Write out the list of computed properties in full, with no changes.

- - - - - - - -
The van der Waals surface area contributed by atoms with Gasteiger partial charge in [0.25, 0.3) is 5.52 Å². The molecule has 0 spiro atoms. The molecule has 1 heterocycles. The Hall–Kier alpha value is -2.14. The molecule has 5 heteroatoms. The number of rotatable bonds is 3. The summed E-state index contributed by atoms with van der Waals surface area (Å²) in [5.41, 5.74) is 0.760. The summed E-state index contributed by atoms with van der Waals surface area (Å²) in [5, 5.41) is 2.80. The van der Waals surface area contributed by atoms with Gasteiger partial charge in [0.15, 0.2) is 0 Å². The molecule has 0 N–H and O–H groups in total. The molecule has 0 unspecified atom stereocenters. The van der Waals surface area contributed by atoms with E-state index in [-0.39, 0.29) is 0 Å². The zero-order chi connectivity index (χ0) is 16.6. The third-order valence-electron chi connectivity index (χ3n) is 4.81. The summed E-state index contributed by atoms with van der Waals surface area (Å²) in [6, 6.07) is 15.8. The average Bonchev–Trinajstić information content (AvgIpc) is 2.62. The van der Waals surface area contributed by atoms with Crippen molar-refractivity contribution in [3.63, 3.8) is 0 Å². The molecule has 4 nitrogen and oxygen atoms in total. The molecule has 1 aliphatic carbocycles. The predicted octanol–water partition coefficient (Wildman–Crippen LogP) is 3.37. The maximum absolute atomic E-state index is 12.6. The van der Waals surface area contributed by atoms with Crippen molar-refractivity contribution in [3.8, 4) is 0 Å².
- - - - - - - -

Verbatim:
The van der Waals surface area contributed by atoms with Gasteiger partial charge in [0.25, 0.3) is 5.52 Å². The molecule has 0 spiro atoms. The molecule has 1 heterocycles. The Hall–Kier alpha value is -2.14. The molecule has 5 heteroatoms. The number of rotatable bonds is 3. The summed E-state index contributed by atoms with van der Waals surface area (Å²) in [5.41, 5.74) is 0.760. The summed E-state index contributed by atoms with van der Waals surface area (Å²) in [5, 5.41) is 2.80. The van der Waals surface area contributed by atoms with Gasteiger partial charge in [0.15, 0.2) is 0 Å². The molecule has 0 N–H and O–H groups in total. The molecule has 0 unspecified atom stereocenters. The van der Waals surface area contributed by atoms with E-state index in [-0.39, 0.29) is 0 Å². The zero-order chi connectivity index (χ0) is 16.6. The third-order valence-electron chi connectivity index (χ3n) is 4.81. The summed E-state index contributed by atoms with van der Waals surface area (Å²) in [6, 6.07) is 15.8. The average Bonchev–Trinajstić information content (AvgIpc) is 2.62. The van der Waals surface area contributed by atoms with Crippen molar-refractivity contribution in [3.63, 3.8) is 0 Å². The molecule has 4 nitrogen and oxygen atoms in total. The molecule has 1 aliphatic carbocycles. The predicted octanol–water partition coefficient (Wildman–Crippen LogP) is 3.37. The maximum absolute atomic E-state index is 12.6. The van der Waals surface area contributed by atoms with Crippen molar-refractivity contribution in [3.8, 4) is 0 Å².